I think I’ve covered everything in my exercise.  It really is easy to write once I get writing.  Words are effortless really – it’s just a matter of making them into stories and I know I can write good stories because editors have told me, and I know I can write good poems because editors and poets have told me and I know people respond well to what I’ve written.  The signs are there that I have talent, but it is hard work and hard work alone that will get me published.  Talent is a given but without work I could take the gift to the grave and I’m not sure if I would even think it fair to be forgiven for wasting such a gift.  So work I must and it’s a good thing that the words come easily and that I do not dread the page or doubt my ability to create and that I do actually enjoy what I’ve written and the act of writing and it does give me a good sense of achievement and satisfaction.  Lucky that, it would be pretty shithouse (I’ve evidently become Australian enough now) if I was a writer who actually hated writing.  As it is, it thrills me.  Especially when the words just flow.  And they are – look!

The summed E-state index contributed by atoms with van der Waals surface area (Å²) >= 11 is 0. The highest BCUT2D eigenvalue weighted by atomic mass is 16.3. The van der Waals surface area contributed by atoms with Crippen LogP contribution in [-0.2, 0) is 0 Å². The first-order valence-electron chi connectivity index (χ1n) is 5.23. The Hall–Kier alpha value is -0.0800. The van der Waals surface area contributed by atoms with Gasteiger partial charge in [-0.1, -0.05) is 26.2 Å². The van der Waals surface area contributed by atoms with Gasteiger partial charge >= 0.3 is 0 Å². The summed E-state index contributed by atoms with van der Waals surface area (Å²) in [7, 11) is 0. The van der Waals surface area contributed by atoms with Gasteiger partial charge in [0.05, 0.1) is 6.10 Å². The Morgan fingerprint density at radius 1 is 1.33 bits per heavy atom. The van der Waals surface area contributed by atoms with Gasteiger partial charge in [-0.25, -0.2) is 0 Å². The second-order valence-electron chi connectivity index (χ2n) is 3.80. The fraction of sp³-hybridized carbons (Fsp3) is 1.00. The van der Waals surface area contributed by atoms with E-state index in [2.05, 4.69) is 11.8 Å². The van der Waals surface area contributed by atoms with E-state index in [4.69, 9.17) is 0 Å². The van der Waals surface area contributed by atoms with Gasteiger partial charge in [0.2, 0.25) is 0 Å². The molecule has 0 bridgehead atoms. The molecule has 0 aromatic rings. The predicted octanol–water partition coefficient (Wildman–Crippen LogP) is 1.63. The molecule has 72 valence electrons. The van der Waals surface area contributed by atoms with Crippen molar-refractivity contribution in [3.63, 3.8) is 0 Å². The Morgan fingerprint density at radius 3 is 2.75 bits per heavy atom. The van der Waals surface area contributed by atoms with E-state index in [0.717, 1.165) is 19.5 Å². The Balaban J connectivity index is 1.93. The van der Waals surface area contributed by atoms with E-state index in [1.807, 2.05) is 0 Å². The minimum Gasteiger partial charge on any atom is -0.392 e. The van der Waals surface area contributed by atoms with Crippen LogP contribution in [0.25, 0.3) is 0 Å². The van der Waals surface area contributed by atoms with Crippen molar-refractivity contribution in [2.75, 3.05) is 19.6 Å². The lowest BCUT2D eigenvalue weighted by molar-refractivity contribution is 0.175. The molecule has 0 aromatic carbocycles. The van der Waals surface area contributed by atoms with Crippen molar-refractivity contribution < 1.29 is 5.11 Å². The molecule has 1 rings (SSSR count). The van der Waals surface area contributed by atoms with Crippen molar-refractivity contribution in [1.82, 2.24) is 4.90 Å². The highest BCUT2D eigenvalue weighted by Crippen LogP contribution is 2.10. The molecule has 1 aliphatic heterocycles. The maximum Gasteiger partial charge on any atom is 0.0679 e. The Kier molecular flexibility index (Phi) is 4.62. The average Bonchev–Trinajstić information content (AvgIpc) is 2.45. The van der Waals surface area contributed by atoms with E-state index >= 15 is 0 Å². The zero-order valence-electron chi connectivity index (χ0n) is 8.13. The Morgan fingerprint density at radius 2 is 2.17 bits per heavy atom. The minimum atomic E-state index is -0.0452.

(I’m working my way through a book by Kate Grenville, called “The Writing Book”, these are exercises from Chapter 1.  I’ve since swapped to my hand as it does come easier.)





About talesbytink

I've lived various lives in various places but have been a writer at heart the whole time. The experiences of being other things in other lands and times can only make my writing richer. I have no regrets about the road travelled. There are no shortcuts to any place worth going.